There is a huge divide between Christians (not to mention Muslims) on the authority of the scriptures, not just in theory, but in practice. While the scriptures say:
“All scripture is given by inspiration of God and is profitable for doctrine, reproof, correction, and instruction in righteousness, that the man of God may perfect, thoroughly equipped for all good works.”
“Knowing this first, that no prophecy is of any private interpretation, for the prophecy came not in old time by the will of man, but holy men of God spoke as they were moved by the holy Spirit.”
“As for God, his way is perfect,the word of the Lord is tried…”
“The Law of the Lord is perfect, converting the soul; the testimony of the Lord is sure, making wise the simple.”
It is clear that the writers of the Bible (and other holy books) considered the words they recorded to be the words of God- true, perfect, universal, and eternal. And just in case their word was not enough, the threat of curse and damnation was used to seal the deal.
The Bible is considered God’s word by the Christian world; at least that is the picture the Bible paints for itself. But there is a growing movement in much of Christianity to discredit that point of view. I knew of a few churches that didn’t really believe in the inerrancy of scripture, but in recent years the idea become mainstream. They think that the scriptures only contain the words of God.
I don’t understand how this can be. What is a religion if it is not founded on a book? How can one say that certain parts have less (or no) authority in the life of the believer?
I do recall two passages that address this attitude directly. The first is a little known warning hidden in the Old Testament law that basically says none were to add or subtract from God’s words. It is found in Deuteronomy 4- hardly a well-traveled area of the Bible.
The second comes, conveniently, at the very end of the Bible, and basically repeats the sentiment of the Deuteronomy passage, but with the added threat of elimination from the Lamb’s Book of Life. In other words, dissenters will perish!
It is interesting that Christians and Muslims take a liberal stance toward their own scriptures, since those very scriptures instruct them that they are indispensable to the spiritual life and health of the believer. In a palpable way, God (or his mouthpieces) was trying to create the air of authority in what may or may not have been intended to be the final say from God.
Scripture was portrayed as unchangeable and inescapable.
I have heard all kinds of substitutes offered for the authority of the scriptures. One “pastor” claimed that God revealed to him directly that which was the true, eternal word. No wonder that many are drawn to this kind of license for private interpretation of the word.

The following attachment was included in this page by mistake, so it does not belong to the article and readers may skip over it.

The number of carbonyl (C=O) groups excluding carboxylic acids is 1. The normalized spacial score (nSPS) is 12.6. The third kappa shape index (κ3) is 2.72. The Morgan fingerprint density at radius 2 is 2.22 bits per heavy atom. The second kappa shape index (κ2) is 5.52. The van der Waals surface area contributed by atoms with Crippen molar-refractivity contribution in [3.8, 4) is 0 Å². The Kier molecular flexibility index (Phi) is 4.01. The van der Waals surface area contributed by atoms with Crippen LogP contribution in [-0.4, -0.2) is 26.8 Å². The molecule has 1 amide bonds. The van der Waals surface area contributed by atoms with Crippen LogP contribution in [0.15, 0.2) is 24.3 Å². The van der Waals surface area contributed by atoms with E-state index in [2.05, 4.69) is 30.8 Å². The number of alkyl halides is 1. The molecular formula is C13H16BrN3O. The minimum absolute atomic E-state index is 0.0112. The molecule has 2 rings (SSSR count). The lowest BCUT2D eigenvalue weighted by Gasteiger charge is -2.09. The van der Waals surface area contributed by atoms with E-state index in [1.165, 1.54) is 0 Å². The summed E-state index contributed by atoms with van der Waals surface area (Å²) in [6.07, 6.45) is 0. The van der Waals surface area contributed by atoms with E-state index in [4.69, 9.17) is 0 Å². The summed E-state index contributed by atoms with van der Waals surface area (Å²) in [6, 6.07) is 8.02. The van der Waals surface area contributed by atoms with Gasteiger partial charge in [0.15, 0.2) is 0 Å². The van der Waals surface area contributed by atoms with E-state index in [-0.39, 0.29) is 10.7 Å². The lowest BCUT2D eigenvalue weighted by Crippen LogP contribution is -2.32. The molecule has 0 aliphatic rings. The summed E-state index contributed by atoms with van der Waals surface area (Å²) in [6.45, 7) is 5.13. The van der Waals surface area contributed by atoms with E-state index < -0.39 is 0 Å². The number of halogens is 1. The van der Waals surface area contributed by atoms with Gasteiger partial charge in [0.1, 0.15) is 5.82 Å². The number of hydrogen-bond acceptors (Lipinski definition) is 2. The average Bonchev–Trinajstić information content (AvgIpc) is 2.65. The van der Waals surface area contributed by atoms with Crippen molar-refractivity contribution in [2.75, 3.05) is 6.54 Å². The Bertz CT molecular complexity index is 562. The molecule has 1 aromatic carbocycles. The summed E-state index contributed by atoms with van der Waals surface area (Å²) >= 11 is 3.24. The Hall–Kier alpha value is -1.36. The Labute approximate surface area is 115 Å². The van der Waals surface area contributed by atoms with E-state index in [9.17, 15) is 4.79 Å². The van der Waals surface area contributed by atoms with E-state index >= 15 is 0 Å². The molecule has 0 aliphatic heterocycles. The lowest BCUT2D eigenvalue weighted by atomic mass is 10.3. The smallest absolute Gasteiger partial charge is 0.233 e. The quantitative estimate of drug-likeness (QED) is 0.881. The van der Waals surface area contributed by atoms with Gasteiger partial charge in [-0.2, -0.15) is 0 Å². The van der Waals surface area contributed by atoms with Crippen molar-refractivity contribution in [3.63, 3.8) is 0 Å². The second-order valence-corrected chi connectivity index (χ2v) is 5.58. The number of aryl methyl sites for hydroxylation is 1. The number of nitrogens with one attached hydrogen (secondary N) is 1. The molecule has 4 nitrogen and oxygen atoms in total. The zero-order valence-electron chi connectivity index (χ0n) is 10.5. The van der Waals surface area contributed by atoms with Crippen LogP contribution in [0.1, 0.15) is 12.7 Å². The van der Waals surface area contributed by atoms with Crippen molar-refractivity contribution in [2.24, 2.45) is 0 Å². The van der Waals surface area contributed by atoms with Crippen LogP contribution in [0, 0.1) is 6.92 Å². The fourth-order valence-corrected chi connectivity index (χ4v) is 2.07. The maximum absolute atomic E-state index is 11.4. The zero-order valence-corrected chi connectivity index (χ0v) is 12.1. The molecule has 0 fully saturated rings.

How can this not be construed as taking the authority for oneself any less than the way we unbelievers are criticized for rejecting the Bible in toto? For a believer to claim authority is to wrest it from the grip of the one who actually must have it for the system of religion to exist. God cannot be the servant of the creature.
That is the reason I reject the idea of authority. While all of us have authorities in our lives so that we can live peaceably with each other, it is antithetical to our individuality to turn over control of our lives and our way of thinking to another. Once we surrender, reason is lost and we cannot operate as a free being.
The God of religion is a king, sitting on a throne, with a crown and scepter in his hand. I am so thankful that this is only a caricature of the true God. If only Christians could admit that they don’t really believe in that God, many would feel free to leave and celebrate the God of Nature.
Believers who take authority into their own hands actually show that they know their God is not real and cannot punish them for imaginary sins. They want the benefit of eternal life without the responsibility to follow the dictates of the religion. They don’t even realize that they are practically practicing Deism. Many have not heard of Deism because the churches fear that knowledge would truly set them free.
Where there is fear, there is a shroud (sounds like the Dark Side of the Force). All that the world needs is the right information and the veil will be lifted, bringing the knowledge that has been hidden from the mind’s eye. The door to Deism is an open mind. One must simply be willing to admit that they are their own authority.